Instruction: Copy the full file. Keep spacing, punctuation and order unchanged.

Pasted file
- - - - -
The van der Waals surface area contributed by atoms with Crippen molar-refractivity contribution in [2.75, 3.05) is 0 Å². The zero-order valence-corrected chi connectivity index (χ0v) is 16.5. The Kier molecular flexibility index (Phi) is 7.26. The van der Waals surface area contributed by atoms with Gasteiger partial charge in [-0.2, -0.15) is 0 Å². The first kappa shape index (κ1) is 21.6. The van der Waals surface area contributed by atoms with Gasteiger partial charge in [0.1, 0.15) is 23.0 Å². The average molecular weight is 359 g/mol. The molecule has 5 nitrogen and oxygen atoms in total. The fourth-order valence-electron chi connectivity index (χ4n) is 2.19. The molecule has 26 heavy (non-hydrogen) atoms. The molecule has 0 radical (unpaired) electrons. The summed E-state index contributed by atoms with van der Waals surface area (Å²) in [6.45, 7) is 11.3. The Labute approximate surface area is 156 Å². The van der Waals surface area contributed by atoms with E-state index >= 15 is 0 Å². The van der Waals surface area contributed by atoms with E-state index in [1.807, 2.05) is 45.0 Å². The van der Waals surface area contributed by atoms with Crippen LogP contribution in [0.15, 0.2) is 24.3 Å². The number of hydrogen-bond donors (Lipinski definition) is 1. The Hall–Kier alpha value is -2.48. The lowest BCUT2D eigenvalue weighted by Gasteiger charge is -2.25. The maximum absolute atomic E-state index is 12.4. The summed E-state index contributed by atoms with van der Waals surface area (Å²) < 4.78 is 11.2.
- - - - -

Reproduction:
The van der Waals surface area contributed by atoms with Crippen molar-refractivity contribution in [2.75, 3.05) is 0 Å². The zero-order valence-corrected chi connectivity index (χ0v) is 16.5. The Kier molecular flexibility index (Phi) is 7.26. The van der Waals surface area contributed by atoms with Gasteiger partial charge in [-0.2, -0.15) is 0 Å². The first kappa shape index (κ1) is 21.6. The van der Waals surface area contributed by atoms with Gasteiger partial charge in [0.1, 0.15) is 23.0 Å². The average molecular weight is 359 g/mol. The molecule has 5 nitrogen and oxygen atoms in total. The fourth-order valence-electron chi connectivity index (χ4n) is 2.19. The molecule has 26 heavy (non-hydrogen) atoms. The molecule has 0 radical (unpaired) electrons. The summed E-state index contributed by atoms with van der Waals surface area (Å²) in [6.45, 7) is 11.3. The Labute approximate surface area is 156 Å². The van der Waals surface area contributed by atoms with E-state index >= 15 is 0 Å². The van der Waals surface area contributed by atoms with E-state index in [1.807, 2.05) is 45.0 Å². The van der Waals surface area contributed by atoms with Crippen LogP contribution in [0.15, 0.2) is 24.3 Å². The number of hydrogen-bond donors (Lipinski definition) is 1. The Hall–Kier alpha value is -2.48. The lowest BCUT2D eigenvalue weighted by Gasteiger charge is -2.25. The maximum absolute atomic E-state index is 12.4. The summed E-state index contributed by atoms with van der Waals surface area (Å²) < 4.78 is 11.2.